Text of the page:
I have watched In the Heights 4 times to be exact and have cried every time. Today I got to see it on a big screen with some of my dearest friends and still cried! The soundtrack to the original play has held me so many times when I needed a little bit of hope, so I knew I was going to love this movie.
There has been a lot of criticism of Lin Manuel (whom I adore!) and this film because of the erasure of Black Latine folks in the movie, and I am someone who is critiquing the film as well. I could talk about the concept of latinidad and its connectedness to whiteness, I could talk about colorism, anti-blackness and even fat phobia, but I don’t want to. Not because I can’t, but because other people are doing a much better job at explaining the situation, like here, here and here.
The erasure of our blackness is nothing new, just recently the Argentina president came under fire for pretty much suggesting Argentina was the “better” country because they came from Europe, forgetting that Argentina too is Indigenous and Black.
In The Heights is a movie where I can see my story in almost every character, where one liners move me to tears, where seeing the Peruvian flag during El Carnaval del Barrio gives me a smile and tears fall while my feet move to the rhythm and it reminds me of the joy we carry in our veins. I genuinely do love talking and educating folks on the complexities of being from Latin America/being a Latin American descendant, but I also want to write for me.
Unfortunately I watched the video where Rita Moreno completely dismissed us (Afro Latine folks) for opening up the conversation on anti-blackness. She later apologized but the damage had been done. I mentioned on twitter that I will not be scapegoating her because she only said what so many Black Latinos have been hearing our whole lives, she just happened to say it on national tv in front of an audience, but how many times have we heard that exact sentiment at family reunions? at church? At the dinner table? Not from other people but truly from our own people? Too many times to count.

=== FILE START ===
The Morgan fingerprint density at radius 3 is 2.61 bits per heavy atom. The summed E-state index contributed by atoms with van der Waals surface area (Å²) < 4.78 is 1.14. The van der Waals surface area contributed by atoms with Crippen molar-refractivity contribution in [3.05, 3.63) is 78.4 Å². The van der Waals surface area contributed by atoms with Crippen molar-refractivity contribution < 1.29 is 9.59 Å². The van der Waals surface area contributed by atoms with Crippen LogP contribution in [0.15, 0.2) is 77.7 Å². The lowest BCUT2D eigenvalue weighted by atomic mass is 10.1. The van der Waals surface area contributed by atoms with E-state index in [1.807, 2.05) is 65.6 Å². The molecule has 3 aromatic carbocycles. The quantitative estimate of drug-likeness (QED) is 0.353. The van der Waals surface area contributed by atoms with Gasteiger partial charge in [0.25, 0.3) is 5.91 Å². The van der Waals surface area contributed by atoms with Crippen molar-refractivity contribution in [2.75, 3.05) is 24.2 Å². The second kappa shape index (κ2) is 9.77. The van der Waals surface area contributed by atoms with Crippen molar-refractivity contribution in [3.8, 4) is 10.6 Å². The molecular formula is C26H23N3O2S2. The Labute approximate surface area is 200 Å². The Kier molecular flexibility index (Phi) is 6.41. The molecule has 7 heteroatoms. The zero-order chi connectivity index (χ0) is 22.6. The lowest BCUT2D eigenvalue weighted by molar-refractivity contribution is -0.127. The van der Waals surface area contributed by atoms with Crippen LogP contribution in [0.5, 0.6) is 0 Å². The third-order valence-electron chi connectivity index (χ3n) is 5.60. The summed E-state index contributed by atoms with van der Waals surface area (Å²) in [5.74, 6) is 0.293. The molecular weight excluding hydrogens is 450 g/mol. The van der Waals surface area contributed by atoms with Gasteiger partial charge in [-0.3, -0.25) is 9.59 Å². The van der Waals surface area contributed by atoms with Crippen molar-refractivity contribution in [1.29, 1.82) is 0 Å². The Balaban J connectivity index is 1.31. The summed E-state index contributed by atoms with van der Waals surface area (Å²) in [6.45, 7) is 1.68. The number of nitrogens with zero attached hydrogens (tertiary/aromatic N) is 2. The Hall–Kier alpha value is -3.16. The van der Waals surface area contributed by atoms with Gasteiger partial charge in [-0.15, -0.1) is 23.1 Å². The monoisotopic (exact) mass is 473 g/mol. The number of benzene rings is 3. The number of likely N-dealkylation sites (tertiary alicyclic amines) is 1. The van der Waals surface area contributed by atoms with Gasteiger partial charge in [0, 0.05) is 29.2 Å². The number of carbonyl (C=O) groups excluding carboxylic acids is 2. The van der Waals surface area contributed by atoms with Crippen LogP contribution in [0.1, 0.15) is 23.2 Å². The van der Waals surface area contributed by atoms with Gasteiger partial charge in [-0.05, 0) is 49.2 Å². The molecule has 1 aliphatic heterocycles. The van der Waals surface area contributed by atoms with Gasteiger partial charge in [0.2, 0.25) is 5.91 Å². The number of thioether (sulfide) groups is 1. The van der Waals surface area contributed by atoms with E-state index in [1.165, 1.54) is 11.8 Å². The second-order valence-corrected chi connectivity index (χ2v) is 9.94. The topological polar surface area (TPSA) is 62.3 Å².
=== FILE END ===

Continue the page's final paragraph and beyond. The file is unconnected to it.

There’s only so many “how can you be Black and be from Latin America/speak spanish?” one can take. Fighting for my identity is something I no longer do. I simply am who I am, with or without approval.
My belief system tells me that I could spend all my time reacting to the anti-blackness or I could learn to imagine a new world to create and co-create spaces and words where we are loved fully in our blackness. I am choosing the latter so I co-created this poem, with the love of my African Peruvian ancestors, of Peru Negro and Victoria Santa Cruz, the words of Langston Hughes that beautifully haunt me and even some references to In The Heights.
Sazón, sabor, un aleluya!
flavor, taste, a hallelujah
A hallelujah to be Black
Salsa, merengue, landó
impossible without our Black ancestors
who danced even when the white man
created hell on earth
They whispered a prayer to God
maybe She heard their cries
“Seremos libres, seremos libres”
And they told stories as they too learned to roll their R’s.
¿Y de donde vengo yo?
Yo vengo de la tierra roja
from the bright colors of hope
I come from the day they thought
they could stop the drums
but our ingenuity won,
and the Cajon was born
the sound of resilience carried on
Y por que Dios quiso
yo nací negra
like the night full of stars
Curls that run like the rivers to the oceans
glowing skin in the sun
Negra like the ink that writes a new story
bleeding words no else dared to say
Negra like the energy of galaxies
renewing our souls into stars.
Y si nadie mas te dijo hoy
If no else dared to say it today:
Todo el mundo brilla per que estas aqui.
So to you, the Afro diaspora of Latin America.
I say you belong, you are seen. you are loved
you make us who we are.
And to my abuelita, the wash-woman,
I have many songs to sing to you
And to my abuelito, the guitarist and driver.
I wish you could see all the places I’ve been.
Asi que si – Negra soy.
Con sabor y esperanza
I’m still here.